Now that we’ve been cooped up at home several weeks, I have unknowingly finished almost all the movies and television shows on my watch list. I heard from a friend that NHK World-Japan offers a wide range of free-to-view programmes in up to 18 languages, so I headed over to check out the website.
So far I’m loving the insider information and exposés on the lesser known sights and cultures of Japan, and the even more exclusive access to Japan’s cutting edge businesses and technology.
Great Gear：On Site: Interior Lifestyle Living 2019
Japan is known for incorporating technology to pragmatically improve quality of life. This episode of Great Gear features technology used to improve our living aesthetic, road safety and farm produce.
The Interior Lifestyle Tokyo exhibition showcases innovative products used in the home, from eco-friendly furniture made from discarded wood, to a trashcan that freezes waste at minus 10 degrees Celsius.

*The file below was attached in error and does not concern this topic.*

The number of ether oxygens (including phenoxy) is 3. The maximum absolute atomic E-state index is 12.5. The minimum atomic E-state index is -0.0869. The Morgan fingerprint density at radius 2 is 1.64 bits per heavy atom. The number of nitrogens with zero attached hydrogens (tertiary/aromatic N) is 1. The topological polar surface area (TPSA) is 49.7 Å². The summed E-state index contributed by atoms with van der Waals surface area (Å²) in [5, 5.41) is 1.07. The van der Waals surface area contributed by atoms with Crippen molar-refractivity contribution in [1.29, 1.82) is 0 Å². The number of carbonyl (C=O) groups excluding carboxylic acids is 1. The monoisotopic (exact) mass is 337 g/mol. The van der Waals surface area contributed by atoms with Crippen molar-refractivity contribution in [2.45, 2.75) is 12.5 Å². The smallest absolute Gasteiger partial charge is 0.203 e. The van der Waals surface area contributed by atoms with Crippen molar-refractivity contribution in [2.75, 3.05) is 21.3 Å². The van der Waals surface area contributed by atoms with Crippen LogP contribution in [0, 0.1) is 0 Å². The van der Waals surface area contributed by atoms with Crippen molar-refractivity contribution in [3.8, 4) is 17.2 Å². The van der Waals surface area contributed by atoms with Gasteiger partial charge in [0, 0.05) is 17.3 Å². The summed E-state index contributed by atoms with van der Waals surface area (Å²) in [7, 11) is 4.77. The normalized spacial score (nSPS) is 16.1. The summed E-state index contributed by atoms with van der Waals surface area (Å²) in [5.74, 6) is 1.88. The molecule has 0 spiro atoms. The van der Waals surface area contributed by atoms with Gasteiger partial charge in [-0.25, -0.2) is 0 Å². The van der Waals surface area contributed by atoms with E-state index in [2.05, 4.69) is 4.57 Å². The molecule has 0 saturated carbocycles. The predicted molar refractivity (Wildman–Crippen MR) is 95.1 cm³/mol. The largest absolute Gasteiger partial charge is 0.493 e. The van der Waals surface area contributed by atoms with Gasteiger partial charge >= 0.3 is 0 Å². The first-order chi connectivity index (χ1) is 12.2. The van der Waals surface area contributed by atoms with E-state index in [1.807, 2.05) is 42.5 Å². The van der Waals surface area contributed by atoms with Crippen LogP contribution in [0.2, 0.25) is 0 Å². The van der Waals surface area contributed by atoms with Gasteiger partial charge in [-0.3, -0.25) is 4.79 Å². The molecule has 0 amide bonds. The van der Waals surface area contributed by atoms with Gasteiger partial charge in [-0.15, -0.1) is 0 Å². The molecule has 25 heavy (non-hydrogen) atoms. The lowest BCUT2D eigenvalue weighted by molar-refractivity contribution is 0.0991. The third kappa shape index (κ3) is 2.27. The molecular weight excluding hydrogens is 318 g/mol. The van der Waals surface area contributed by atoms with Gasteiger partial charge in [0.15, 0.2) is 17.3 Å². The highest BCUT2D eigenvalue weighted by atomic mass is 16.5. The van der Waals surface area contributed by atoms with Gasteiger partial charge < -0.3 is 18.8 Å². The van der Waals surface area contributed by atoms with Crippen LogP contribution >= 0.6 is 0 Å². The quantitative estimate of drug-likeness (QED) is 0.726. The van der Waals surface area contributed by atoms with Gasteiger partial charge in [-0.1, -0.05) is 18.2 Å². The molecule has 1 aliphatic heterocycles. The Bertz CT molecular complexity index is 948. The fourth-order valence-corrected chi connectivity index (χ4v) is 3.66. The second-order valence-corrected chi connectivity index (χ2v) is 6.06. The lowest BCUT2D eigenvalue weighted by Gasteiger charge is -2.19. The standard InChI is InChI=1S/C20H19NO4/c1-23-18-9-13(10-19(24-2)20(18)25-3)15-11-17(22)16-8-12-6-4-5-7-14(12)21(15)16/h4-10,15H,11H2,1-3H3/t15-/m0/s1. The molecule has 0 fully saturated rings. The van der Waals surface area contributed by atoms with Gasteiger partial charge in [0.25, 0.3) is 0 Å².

As a tea-lover, kawara appliances caught my eye. Clay for kawara, the roof tiles used to decorate temples, is specially cured for 10 years before being shaped. The clay is now being used for kitchenware like sake cups and teapots, and enhances the tea by removing bad flavours naturally as charcoal does. Perfect for that afternoon teatime we’re all having at home now!
Japan’s ageing population has contributed to an increase in driving accidents, significantly due to elderly drivers mistakenly stepping on the accelerator instead of the brake. In response, 80-year-old Heiji Minami built a stop pedal mechanism which engages the brakes when the accelerator pedal is jammed down on. Minami’s mechanism has been well-received by the industry and elderly drivers alike for increasing the safety of all road users.
Direct Talk - Saving the Fukushima Seas: Riken Komatsu / Local Activist
Fukushima experienced 2 disasters on 11 March 2011: the Tohoku earthquake and the Fukushima.
9 years on, lingering suspicions about the safety of Fukushima seafood have caused demand to plummet, a problem which Fukushima native Riken Komatsu is trying to solve.
Quarantine-time-only chef and baker who is temporarily enjoying travelling on the interwebs.